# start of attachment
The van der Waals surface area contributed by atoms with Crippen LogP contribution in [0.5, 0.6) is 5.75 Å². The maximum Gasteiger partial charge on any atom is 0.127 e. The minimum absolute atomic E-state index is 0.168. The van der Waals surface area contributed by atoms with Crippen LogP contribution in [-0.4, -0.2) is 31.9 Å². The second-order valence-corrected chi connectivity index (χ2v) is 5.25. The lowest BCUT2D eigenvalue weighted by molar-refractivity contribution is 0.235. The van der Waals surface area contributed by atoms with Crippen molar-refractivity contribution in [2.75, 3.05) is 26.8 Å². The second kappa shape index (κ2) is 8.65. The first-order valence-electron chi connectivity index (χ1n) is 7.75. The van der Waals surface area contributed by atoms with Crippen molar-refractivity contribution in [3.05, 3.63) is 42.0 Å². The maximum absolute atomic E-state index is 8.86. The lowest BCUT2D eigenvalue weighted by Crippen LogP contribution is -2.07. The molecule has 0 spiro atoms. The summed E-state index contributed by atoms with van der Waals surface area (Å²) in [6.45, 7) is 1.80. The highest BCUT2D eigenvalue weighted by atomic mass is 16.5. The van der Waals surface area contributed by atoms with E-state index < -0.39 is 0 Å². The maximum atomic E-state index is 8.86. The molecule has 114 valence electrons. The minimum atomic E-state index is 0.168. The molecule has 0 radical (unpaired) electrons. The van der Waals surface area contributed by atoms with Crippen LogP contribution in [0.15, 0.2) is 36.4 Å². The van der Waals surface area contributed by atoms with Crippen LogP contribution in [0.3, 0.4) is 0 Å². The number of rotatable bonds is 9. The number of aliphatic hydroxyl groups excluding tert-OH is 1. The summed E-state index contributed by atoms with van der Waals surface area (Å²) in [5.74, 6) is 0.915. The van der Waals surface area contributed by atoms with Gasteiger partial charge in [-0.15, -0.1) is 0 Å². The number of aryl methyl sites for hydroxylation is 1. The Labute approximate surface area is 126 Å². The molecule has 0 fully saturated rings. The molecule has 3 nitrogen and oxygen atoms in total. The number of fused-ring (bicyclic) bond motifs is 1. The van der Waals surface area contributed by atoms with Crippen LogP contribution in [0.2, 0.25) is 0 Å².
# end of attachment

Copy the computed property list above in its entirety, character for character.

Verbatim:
The van der Waals surface area contributed by atoms with Crippen LogP contribution in [0.5, 0.6) is 5.75 Å². The maximum Gasteiger partial charge on any atom is 0.127 e. The minimum absolute atomic E-state index is 0.168. The van der Waals surface area contributed by atoms with Crippen LogP contribution in [-0.4, -0.2) is 31.9 Å². The second-order valence-corrected chi connectivity index (χ2v) is 5.25. The lowest BCUT2D eigenvalue weighted by molar-refractivity contribution is 0.235. The van der Waals surface area contributed by atoms with Crippen molar-refractivity contribution in [2.75, 3.05) is 26.8 Å². The second kappa shape index (κ2) is 8.65. The first-order valence-electron chi connectivity index (χ1n) is 7.75. The van der Waals surface area contributed by atoms with Crippen molar-refractivity contribution in [3.05, 3.63) is 42.0 Å². The maximum absolute atomic E-state index is 8.86. The lowest BCUT2D eigenvalue weighted by Crippen LogP contribution is -2.07. The molecule has 0 spiro atoms. The summed E-state index contributed by atoms with van der Waals surface area (Å²) in [6.45, 7) is 1.80. The highest BCUT2D eigenvalue weighted by atomic mass is 16.5. The van der Waals surface area contributed by atoms with E-state index < -0.39 is 0 Å². The maximum atomic E-state index is 8.86. The molecule has 114 valence electrons. The minimum atomic E-state index is 0.168. The molecule has 0 radical (unpaired) electrons. The van der Waals surface area contributed by atoms with Crippen LogP contribution in [0.15, 0.2) is 36.4 Å². The van der Waals surface area contributed by atoms with Crippen LogP contribution in [0.3, 0.4) is 0 Å². The number of rotatable bonds is 9. The number of aliphatic hydroxyl groups excluding tert-OH is 1. The summed E-state index contributed by atoms with van der Waals surface area (Å²) in [5.74, 6) is 0.915. The van der Waals surface area contributed by atoms with Gasteiger partial charge in [-0.15, -0.1) is 0 Å². The number of aryl methyl sites for hydroxylation is 1. The Labute approximate surface area is 126 Å². The molecule has 0 fully saturated rings. The molecule has 3 nitrogen and oxygen atoms in total. The number of fused-ring (bicyclic) bond motifs is 1. The van der Waals surface area contributed by atoms with Crippen LogP contribution in [0.2, 0.25) is 0 Å².